The challenges on both sides of the Texas-Mexico border
The border region between the United States and Mexico is home to more than 14 million people, split on both sides of the 2,000-mile border. Although living in different nations, these populations have many social, cultural and economic similarities. In addition, they face the same public and environmental health issues, which will continue to grow in importance as the population along the border is expected to reach around 29 million by 2045. Monitoring disease outbreaks, air and water quality and environmentally related health issues is a challenge for local, regional and national governments, and cooperation between the United States and Mexico presents additional difficulties.
A binational research team led by Genny Carrillo, MD, ScD, associate professor at the Texas A&M School of Public Health, and Felipe Uribe, MD, Sc.D. professor from El Colegio de la Frontera Norte in Coahuila, Mexico, looked at the different government agencies and binational groups along the Texas-Mexico border to identify the most important environmental public health issues and the challenges and opportunities involved with collaboratively collecting and analyzing health data in both countries. The study, published in the Pan American Journal of Public Health, surveyed local and international stakeholders in Hidalgo, Kinney and Maverick counties in Texas and the municipality of Piedras Negras in Mexico.
The ultimate goal of the project was to create a blueprint to build an environmental public health monitoring system to work on both sides of the border. The study involved stakeholders and data from the U.S. and Texas organizations such as the U.S. Environmental Protection Agency, the U.S. Department of Health and Human Services and the Texas Commission on Environmental Quality and Mexican agencies such as the Environment and Natural Resources Secretariat and Health Secretariat.
“In addition to communicable disease outbreaks that can spread both ways across the border, the regions face many environmental health challenges stemming from air and water quality problems,” Carrillo said. “For example, water quality problems are often associated with gastrointestinal illnesses and poor air quality has been linked to asthma, which is a significant problem in the border regions.”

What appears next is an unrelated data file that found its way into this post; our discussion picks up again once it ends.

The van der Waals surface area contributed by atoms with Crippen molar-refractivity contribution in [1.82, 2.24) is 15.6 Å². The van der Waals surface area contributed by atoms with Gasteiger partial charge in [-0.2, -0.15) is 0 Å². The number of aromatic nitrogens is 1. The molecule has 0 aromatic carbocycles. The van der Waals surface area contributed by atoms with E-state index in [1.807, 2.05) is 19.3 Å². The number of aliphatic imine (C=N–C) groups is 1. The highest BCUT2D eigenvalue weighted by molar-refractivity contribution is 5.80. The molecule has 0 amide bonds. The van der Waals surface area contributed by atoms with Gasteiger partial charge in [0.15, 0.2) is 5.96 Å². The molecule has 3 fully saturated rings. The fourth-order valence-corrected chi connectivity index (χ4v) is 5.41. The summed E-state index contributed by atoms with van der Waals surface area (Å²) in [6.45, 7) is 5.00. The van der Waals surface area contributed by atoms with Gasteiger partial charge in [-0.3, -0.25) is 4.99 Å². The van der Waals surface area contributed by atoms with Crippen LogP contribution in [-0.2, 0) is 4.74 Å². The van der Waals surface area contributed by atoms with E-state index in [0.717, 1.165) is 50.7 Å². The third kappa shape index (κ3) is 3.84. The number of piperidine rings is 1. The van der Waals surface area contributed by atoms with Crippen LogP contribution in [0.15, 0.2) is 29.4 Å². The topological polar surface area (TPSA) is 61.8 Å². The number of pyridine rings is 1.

The study found that although groups on both sides of the border work to monitor these issues, the data collected is often incomplete and incompatible, which creates barriers to data sharing and have comparable binational data.
Carrillo’s team found that comparing morbidity figures from both sides of the border is all but impossible because of the differences in the types and levels of detail in data collected. For example, in Texas, surveys of asthma cases contain data that can be analyzed based on many sociodemographic characteristics whereas in Mexico, raw data on the most frequent diseases are obtained, but all other detailed information regarding population is missing. Another example is air quality monitoring: Mexican organizations tracked total tons of pollutants in the air while monitoring stations in Texas tracked specific types of pollution, such as different sizes of particulate matter in the air.
“Properly monitoring environmental public health will require more standardized measures on both sides of the border,” Carrillo said.
That’s not to say work isn’t already being done; a great deal of progress has already been made in efforts to monitor public health on the border. Increased data sharing and identifying the need for common data standards and a common legal framework for binational cooperation are the first steps to a better system. However, the study notes that any such efforts will need to recognize the social and cultural contexts involved, anaylze the different organization management structures, and identify who makes the decision to provide the information in each organization into account.
A growing population and increased industrialization of the region, in addition to possible changes in climate, will make environmental public health monitoring even more important.
“By developing a formal plan for gathering, sharing and analyzing information, building binational relationships to help overcome challenges posed by different rules and regulations and giving individuals who collect and analyze data more authority to make decisions,” Carrillo said, “organizations on both sides of the border can build a unified system to monitor environmental health challenges and keep the growing populations on both sides of the border safe and healthy.